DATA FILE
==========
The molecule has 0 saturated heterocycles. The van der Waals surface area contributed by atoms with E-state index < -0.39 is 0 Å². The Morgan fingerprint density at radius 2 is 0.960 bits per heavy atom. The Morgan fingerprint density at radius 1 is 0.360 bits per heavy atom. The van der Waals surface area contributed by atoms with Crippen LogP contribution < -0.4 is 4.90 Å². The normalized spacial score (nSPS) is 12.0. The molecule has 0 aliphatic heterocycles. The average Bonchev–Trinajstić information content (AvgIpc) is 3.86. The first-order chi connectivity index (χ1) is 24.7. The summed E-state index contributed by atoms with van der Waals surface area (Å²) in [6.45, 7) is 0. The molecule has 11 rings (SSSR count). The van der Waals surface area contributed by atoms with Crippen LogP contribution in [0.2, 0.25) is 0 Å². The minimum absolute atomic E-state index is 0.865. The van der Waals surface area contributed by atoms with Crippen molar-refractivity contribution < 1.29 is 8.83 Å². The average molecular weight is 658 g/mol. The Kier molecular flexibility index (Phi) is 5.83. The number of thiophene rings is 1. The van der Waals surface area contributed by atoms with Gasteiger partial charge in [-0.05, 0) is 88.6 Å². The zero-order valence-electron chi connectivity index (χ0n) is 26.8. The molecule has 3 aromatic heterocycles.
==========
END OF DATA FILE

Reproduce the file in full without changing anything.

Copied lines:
The molecule has 0 saturated heterocycles. The van der Waals surface area contributed by atoms with E-state index < -0.39 is 0 Å². The Morgan fingerprint density at radius 2 is 0.960 bits per heavy atom. The Morgan fingerprint density at radius 1 is 0.360 bits per heavy atom. The van der Waals surface area contributed by atoms with Crippen LogP contribution < -0.4 is 4.90 Å². The normalized spacial score (nSPS) is 12.0. The molecule has 0 aliphatic heterocycles. The average Bonchev–Trinajstić information content (AvgIpc) is 3.86. The first-order chi connectivity index (χ1) is 24.7. The summed E-state index contributed by atoms with van der Waals surface area (Å²) in [6.45, 7) is 0. The molecule has 11 rings (SSSR count). The van der Waals surface area contributed by atoms with Crippen LogP contribution in [0.2, 0.25) is 0 Å². The minimum absolute atomic E-state index is 0.865. The van der Waals surface area contributed by atoms with Crippen molar-refractivity contribution < 1.29 is 8.83 Å². The average molecular weight is 658 g/mol. The Kier molecular flexibility index (Phi) is 5.83. The number of thiophene rings is 1. The van der Waals surface area contributed by atoms with Gasteiger partial charge in [-0.05, 0) is 88.6 Å². The zero-order valence-electron chi connectivity index (χ0n) is 26.8. The molecule has 3 aromatic heterocycles.